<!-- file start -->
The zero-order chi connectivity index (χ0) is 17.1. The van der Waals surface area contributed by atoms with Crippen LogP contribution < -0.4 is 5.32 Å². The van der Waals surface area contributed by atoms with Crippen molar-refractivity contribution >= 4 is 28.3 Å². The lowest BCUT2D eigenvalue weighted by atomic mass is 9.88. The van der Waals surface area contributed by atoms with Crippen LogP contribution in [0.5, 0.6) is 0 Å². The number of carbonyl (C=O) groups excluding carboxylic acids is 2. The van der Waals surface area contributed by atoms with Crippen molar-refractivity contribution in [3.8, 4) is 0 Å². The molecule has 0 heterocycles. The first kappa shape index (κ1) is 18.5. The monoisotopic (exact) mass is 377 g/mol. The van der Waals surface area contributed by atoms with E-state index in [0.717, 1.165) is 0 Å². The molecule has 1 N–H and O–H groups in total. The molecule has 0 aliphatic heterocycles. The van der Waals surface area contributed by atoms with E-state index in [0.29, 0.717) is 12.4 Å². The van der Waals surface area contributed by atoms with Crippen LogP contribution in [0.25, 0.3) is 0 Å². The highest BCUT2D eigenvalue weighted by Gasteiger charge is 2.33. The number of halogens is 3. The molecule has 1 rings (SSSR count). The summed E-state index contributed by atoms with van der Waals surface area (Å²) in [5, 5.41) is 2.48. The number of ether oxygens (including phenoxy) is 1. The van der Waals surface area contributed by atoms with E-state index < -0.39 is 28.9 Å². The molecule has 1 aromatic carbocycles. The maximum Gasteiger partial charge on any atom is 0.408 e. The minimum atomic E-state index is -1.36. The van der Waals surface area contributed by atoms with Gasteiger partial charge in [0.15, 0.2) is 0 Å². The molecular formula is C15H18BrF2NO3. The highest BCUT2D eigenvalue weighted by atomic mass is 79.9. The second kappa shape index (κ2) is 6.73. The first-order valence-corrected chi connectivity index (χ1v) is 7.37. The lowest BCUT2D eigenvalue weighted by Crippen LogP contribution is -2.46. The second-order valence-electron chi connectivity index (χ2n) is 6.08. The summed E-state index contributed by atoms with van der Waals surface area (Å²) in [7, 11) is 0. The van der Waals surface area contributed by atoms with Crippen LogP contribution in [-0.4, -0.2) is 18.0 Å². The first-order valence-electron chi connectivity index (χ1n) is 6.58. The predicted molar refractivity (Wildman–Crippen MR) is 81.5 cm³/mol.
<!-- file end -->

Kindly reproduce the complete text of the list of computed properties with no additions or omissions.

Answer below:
The zero-order chi connectivity index (χ0) is 17.1. The van der Waals surface area contributed by atoms with Crippen LogP contribution < -0.4 is 5.32 Å². The van der Waals surface area contributed by atoms with Crippen molar-refractivity contribution >= 4 is 28.3 Å². The lowest BCUT2D eigenvalue weighted by atomic mass is 9.88. The van der Waals surface area contributed by atoms with Crippen LogP contribution in [0.5, 0.6) is 0 Å². The number of carbonyl (C=O) groups excluding carboxylic acids is 2. The van der Waals surface area contributed by atoms with Crippen molar-refractivity contribution in [3.8, 4) is 0 Å². The molecule has 0 heterocycles. The first kappa shape index (κ1) is 18.5. The monoisotopic (exact) mass is 377 g/mol. The van der Waals surface area contributed by atoms with E-state index in [0.717, 1.165) is 0 Å². The molecule has 1 N–H and O–H groups in total. The molecule has 0 aliphatic heterocycles. The van der Waals surface area contributed by atoms with E-state index in [0.29, 0.717) is 12.4 Å². The van der Waals surface area contributed by atoms with Crippen LogP contribution in [0.25, 0.3) is 0 Å². The highest BCUT2D eigenvalue weighted by Gasteiger charge is 2.33. The number of halogens is 3. The molecule has 1 rings (SSSR count). The summed E-state index contributed by atoms with van der Waals surface area (Å²) in [5, 5.41) is 2.48. The number of ether oxygens (including phenoxy) is 1. The van der Waals surface area contributed by atoms with E-state index < -0.39 is 28.9 Å². The molecule has 1 aromatic carbocycles. The maximum Gasteiger partial charge on any atom is 0.408 e. The minimum atomic E-state index is -1.36. The van der Waals surface area contributed by atoms with Gasteiger partial charge in [0.15, 0.2) is 0 Å². The molecular formula is C15H18BrF2NO3. The highest BCUT2D eigenvalue weighted by atomic mass is 79.9. The second kappa shape index (κ2) is 6.73. The first-order valence-corrected chi connectivity index (χ1v) is 7.37. The lowest BCUT2D eigenvalue weighted by Crippen LogP contribution is -2.46. The second-order valence-electron chi connectivity index (χ2n) is 6.08. The summed E-state index contributed by atoms with van der Waals surface area (Å²) in [7, 11) is 0. The van der Waals surface area contributed by atoms with Crippen LogP contribution in [-0.4, -0.2) is 18.0 Å². The first-order valence-electron chi connectivity index (χ1n) is 6.58. The predicted molar refractivity (Wildman–Crippen MR) is 81.5 cm³/mol.